National day celebrations have become a crucial element in the ongoing construction of Saudi Arabia’s national narrative, highlighting the centrality of the ruling family and its legacy in the establishment of the state.
On August 29, Shia cleric Muqtada al-Sadr, arguably the most powerful political and religious leader in Iraq, declared his retirement from politics. His announcement transformed what had largely been peaceful – if highly disruptive – demonstrations outside Iraq’s Parliament into a violent mob, where in an escalatory move his supporters stormed government buildings and tore down the walls of the presidential palace. To support the demonstrators, after government troops began using live fire, Sadr sent his ill-equipped and ill-prepared militia groups to the Green Zone. But Sadr’s rival, the Coordination Framework, which controls the more powerful and well-prepared Popular Mobilization Forces, was quick to act and used violence to thwart his scheme, namely the total control of the Green Zone. As a result, the clashes killed 30 people and wounded over 300 others, mostly Sadr supporters. Forced to de-escalate to save face, Sadr turned his back on both the peaceful and violent theaters, ending the nearly two-month occupation of the Iraqi Parliament.
There are political, religious, and psychological reasons for Sadr’s meltdown. Politically, he was seemingly frustrated and had lost patience with the extended government formation negotiations. And his sit-in protests did not yield the desired results and came under serious internal and external pressure. Meanwhile, Sadr’s religious credentials were dealt a blow when his father’s appointed successor, Iraqi Shia spiritual leader Grand Ayatollah Kadhim al-Haeri, based in Iran, resigned and called on his supporters to throw their allegiance to Iranian Supreme Leader Ayatollah Ali Khamenei. A combination of these factors seemingly conspired as a powerful psychological motive for Sadr to abruptly retire from politics. This may have just been rhetorical, as he called for the removal of the commander of the powerful Popular Mobilization Forces subsequently. In this case, it was violence that further chipped away at Sadr’s political capital in favor of his rivals.
Sadr’s supporters have previously stormed and ransacked the headquarters and offices of his rivals with impunity. This could have emboldened Sadrists to seek to take on the Coordination Framework offices and leaders in the Green Zone as an attempt to end the political stalemate. But Sadr seemingly underestimated the political and military capabilities of his rivals and their determination to use violence when their survival was at stake.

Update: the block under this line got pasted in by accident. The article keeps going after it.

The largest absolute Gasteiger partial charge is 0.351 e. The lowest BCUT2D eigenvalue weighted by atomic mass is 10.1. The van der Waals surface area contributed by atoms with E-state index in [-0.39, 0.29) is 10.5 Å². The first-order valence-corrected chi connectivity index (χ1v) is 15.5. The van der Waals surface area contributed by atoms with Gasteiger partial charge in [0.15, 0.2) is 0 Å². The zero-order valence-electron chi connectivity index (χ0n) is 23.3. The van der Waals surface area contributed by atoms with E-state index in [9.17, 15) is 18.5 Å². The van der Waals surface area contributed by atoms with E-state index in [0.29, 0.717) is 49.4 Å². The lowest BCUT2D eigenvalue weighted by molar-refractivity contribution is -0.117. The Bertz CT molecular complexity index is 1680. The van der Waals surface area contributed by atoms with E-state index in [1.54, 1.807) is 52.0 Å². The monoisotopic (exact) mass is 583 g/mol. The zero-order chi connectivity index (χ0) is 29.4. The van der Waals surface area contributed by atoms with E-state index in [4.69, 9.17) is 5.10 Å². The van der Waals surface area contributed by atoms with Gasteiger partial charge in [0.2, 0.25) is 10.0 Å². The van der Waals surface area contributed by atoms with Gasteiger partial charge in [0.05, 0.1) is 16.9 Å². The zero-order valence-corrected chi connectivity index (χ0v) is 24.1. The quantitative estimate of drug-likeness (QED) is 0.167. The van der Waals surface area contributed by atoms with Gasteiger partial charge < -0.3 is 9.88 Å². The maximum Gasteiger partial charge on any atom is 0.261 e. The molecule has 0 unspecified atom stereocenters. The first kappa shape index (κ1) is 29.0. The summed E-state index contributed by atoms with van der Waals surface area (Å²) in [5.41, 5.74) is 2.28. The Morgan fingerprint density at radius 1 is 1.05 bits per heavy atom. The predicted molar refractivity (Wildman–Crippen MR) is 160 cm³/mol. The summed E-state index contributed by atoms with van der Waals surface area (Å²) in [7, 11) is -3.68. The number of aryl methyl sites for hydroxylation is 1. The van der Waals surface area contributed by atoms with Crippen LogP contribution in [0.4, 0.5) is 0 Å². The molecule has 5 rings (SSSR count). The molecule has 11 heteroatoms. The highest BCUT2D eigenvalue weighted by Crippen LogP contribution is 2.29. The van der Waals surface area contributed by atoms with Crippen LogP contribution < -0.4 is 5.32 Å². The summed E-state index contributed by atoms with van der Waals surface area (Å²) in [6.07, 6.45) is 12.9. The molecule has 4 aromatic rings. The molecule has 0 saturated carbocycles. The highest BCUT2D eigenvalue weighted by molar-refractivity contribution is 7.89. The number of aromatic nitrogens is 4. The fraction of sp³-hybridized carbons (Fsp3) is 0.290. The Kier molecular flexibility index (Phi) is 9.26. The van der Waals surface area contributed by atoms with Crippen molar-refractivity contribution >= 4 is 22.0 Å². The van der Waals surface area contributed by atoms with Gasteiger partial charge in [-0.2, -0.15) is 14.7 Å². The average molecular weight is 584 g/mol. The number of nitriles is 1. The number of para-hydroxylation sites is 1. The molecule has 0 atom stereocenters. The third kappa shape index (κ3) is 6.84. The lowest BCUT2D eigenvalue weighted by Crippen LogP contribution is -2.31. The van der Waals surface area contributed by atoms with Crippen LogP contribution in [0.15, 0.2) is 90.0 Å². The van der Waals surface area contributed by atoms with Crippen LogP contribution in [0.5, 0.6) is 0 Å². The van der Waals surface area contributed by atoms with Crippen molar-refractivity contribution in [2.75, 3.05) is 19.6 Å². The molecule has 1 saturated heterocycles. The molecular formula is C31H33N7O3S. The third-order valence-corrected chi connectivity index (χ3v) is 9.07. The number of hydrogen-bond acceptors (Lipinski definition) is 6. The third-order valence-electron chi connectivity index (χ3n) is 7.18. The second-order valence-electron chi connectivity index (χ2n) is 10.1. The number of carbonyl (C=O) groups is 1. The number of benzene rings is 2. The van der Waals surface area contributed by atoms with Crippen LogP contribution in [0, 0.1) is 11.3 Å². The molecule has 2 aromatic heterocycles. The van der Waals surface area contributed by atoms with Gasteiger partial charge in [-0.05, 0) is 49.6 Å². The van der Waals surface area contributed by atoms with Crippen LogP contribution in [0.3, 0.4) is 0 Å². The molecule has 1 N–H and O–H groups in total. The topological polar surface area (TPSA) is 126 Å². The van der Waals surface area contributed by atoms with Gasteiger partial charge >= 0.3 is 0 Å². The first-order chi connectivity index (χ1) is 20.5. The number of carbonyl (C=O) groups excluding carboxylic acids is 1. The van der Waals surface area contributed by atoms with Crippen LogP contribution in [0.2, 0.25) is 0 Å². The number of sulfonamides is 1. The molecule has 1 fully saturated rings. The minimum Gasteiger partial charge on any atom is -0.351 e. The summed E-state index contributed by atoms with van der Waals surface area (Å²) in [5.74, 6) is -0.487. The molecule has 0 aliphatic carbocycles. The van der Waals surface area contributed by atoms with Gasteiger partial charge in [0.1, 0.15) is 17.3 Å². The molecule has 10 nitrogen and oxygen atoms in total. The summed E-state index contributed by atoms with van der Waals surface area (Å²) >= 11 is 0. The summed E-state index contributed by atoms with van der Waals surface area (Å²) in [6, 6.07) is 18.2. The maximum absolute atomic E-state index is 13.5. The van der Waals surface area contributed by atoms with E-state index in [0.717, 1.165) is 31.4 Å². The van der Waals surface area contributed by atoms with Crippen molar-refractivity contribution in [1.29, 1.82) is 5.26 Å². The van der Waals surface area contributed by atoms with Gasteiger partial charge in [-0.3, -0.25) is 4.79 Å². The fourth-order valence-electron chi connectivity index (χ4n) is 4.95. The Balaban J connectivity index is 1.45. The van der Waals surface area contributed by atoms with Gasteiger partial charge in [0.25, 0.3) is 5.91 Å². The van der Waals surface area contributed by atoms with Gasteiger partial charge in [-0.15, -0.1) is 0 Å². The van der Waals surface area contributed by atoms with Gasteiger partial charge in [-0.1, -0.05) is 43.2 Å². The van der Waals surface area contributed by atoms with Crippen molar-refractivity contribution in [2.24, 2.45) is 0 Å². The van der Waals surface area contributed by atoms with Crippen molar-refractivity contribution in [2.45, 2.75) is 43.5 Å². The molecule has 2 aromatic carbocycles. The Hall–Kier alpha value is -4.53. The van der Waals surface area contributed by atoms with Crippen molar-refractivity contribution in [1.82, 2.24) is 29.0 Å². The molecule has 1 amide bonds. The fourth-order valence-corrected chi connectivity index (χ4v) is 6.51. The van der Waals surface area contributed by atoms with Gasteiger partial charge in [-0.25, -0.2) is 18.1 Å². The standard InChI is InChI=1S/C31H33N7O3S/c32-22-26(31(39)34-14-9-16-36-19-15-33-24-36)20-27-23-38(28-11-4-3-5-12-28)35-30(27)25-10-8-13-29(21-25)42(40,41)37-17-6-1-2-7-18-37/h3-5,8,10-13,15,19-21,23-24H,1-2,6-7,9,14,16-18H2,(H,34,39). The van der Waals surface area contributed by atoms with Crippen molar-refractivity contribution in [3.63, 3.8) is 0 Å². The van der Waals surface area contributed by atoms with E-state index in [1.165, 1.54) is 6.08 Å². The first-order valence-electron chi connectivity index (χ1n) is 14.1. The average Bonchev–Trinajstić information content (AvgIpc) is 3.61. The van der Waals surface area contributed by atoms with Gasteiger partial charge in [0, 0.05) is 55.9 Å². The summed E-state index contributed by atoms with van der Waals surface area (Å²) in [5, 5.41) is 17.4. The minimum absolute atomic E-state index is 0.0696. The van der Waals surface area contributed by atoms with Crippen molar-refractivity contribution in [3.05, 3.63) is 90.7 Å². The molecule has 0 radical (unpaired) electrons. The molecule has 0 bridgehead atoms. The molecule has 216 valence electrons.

Faced with tremendous pressure from Najaf and significant military power, Sadr had to plea for truce. In a televised address, Sadr angrily condemned the clashes, saying that those who die in such a war would not enter paradise. He ordered his supporters to leave within an hour, ending what might have become a full implosion of the Iraqi state. Sadr’s decision was a responsible move to end the violence, but leaving the battlefront was tantamount to ceding more power to his rival groups, and it disappointed his supporters, once again demonstrating his erratic behavior and impulsiveness when it comes to politics.
Sadr thus far has been able to afford to make mistakes and not suffer serious political consequences, mostly because of his ardently loyal base. It is possible his social capital, which is his strongest asset, could become frayed and his base become less responsive to his calls. However, the bigger problem is that he has made political miscalculations – particularly having his supporters in Parliament resign their seats – that his rivals are using adroitly and preventing him from correcting.
Now overconfident as a result of Sadr’s mistakes, the Coordination Framework has vowed to form the new government. Yet it’s unclear if Sadr’s mistakes have been helpful in altering the political climate in favor of the Coordination Framework. This is mostly due to a legal trap the Coordination Framework set for Sadr to frustrate his efforts to form the government – regarding a two-thirds quorum to elect the new president. That has become a double-edged sword. It prevented the formation of Sadr’s majoritarian government in alliance with the Kurdistan Democratic Party and the Sunnis. But it may also become a hurdle for the Coordination Framework’s efforts to rally 220 members of parliament to begin the government formation process. This is likely to remain a challenge even after the coalition added more than 60 members of parliament to its ranks following the resignation of Sadr’s supporters in June.
National and External Actors
The Sunnis and Kurds, bruised by earlier accusations of having taken sides in the intra-Shia dispute, have largely stayed out of the conflict and have tried to strike a balanced position between the two Shia camps. After the October 2021 parliamentary elections, the Kurdistan Democratic Party and some powerful Sunni factions sided with Sadr in his efforts to form the government. There is a belief among some observers that the Kurdish and Sunni alliance with Sadr heightened tensions among Shia factions and further polarized an already divided Shia house. Some even go so far as to assert that such maneuvering by Kurds and Sunnis rendered an intra-Shia deal impossible.